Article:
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Lakers reportedly ‘aren’t interested’ in Kyrie Irving trade that includes Austin Reaves or Max Christie

The Lakers like Max Christie and Austin Reaves a lot, and reportedly have no desire to include them in a Kyrie Irving trade.

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Los Angeles Lakers v Washington Wizards Photo by Kenny Giarla/NBAE via Getty Images

The Los Angeles Lakers are reportedly interested in a trade for Kyrie Irving once again, but just like they did this summer, the team isn’t rushing to give the Nets everything they want right away. Rob Pelinka, Kurt Rambis and the rest of the front office weren’t “aggressive” in their pursuit of Irving right off the bat last offseason, and they are continuing that approach so far this time around, with Adrian Wojnarowski of ESPN reporting that both “the Lakers and Mavericks are also privately expressing limitations on offering significant trade assets for Irving.”

How reserved could the Lakers be? Well, according to Jovan Buha of The Athletic, their reticence so far doesn’t just extend to which picks they’ll include, or how they’ll protect them. Buha also wrote in his breakdown of talks to this point that the Lakers don’t want to include either of their promising young players in Austin Reaves or Max Christie, either (emphasis mine):

The Lakers have interest in acquiring Irving, according to multiple league sources who were granted anonymity to speak freely on the subject... The situation remains fluid. The going cost to get a team to take on Westbrook and his $47.1 million salary has been one first-round pick at a minimum since last summer. But given Irving’s on-court pedigree and play this season, the Lakers would almost certainly have to include both first-round picks. Protecting one of those picks could result in the Nets asking for the Lakers to perhaps include Austin Reaves or Max Christie, two of the Lakers’ promising young role players. But the Lakers aren’t interested in including either in a potential package, according to those sources.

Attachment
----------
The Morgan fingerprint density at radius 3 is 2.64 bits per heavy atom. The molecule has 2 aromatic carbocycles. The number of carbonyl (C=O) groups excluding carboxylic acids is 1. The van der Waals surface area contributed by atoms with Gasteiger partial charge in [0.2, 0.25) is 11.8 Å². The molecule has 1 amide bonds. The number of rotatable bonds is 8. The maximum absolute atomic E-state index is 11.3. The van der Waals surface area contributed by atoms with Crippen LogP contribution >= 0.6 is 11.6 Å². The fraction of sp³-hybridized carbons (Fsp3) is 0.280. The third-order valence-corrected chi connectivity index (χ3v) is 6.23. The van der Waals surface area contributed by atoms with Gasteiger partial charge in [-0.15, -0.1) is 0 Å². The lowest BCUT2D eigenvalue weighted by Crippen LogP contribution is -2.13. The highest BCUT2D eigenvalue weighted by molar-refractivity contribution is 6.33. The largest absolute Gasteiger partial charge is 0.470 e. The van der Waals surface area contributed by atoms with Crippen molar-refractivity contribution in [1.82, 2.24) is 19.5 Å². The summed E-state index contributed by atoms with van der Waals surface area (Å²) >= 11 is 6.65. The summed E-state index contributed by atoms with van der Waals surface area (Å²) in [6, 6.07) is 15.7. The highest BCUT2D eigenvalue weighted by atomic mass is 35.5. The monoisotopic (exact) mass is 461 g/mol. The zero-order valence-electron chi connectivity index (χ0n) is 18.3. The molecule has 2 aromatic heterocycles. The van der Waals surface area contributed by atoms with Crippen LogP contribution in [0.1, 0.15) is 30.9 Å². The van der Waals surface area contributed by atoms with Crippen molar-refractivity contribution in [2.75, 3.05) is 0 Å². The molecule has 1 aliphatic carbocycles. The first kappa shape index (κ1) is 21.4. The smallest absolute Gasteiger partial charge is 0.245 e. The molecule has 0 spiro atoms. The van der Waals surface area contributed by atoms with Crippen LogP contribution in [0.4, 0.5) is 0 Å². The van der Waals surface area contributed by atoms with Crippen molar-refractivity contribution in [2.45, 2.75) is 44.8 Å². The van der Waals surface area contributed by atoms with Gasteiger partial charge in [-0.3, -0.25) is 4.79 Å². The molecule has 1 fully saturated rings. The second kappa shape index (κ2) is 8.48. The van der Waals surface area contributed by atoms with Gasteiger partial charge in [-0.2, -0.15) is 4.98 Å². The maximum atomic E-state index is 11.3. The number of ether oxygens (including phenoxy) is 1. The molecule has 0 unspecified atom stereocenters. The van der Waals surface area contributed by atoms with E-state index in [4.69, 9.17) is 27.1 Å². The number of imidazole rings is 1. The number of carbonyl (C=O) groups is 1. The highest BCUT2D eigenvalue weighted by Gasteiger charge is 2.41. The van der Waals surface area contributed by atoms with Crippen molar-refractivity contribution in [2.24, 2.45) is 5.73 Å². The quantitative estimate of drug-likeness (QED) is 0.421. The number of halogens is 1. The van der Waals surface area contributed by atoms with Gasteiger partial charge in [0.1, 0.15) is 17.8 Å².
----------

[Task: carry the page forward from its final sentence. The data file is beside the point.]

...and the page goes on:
Not being “interested” in including Christie or Reaves is not quite the same thing as making them untouchable; in a vacuum, I am often not “interested” in paying a bunch of money in delivery fees on Uber Eats, but sometimes when I get really hungry and don’t feel like cooking, it happens anyway. The Lakers may get some stomach pangs closer to the deadline that could change their stance on Reaves or Christie.

Still, there are also a few reasons to think they might be serious in such a stance. Everyone remembers 2021, which saw Pelinka refuse to use Talen Horton-Tucker to push a trade for Kyle Lowry over the finish line and then choose to pay him instead of Alex Caruso (in a self-imposed, cheap choice, but a choice nonetheless). If there is one thing time has shown that Pelinka will do, it’s hold on to players that were considered a “win” for his regime’s resume, i.e. finding THT late in the second round. Both Christie and Reaves qualify as wins for his front office, and they may be hesitatnt to include them for self-preservation reasons down the line if either blossom and/or a trade for Irving goes bust.

All that noted, the Horton-Tucker situation also showed how potentially overvaluing — I’m still holding out hope THT puts it together, but I digress — your own young players can backfire. Reaves is due for an eight-figure contract (reportedly higher than the one Caruso got) this summer because the Lakers chose to only offer him a two-year deal. He’s about to get pricier. Christie will be a free agent in the summer of 2024 because he is the only player picked in the top 50 of the last draft that is on a regular NBA contract and only signed for two years, just like they did with THT and Reaves before him. Based on the Lakers’ past unwillingness to pay on the margins, both of those guys could be gone soon anyway.

So would either of them really be the final holdup in a deal for Irving? Consider me skeptical. But for now — and when taking into account the tepid market for Irving — it certainly makes sense that the Lakers aren’t rushing to throw them into a deal, either.

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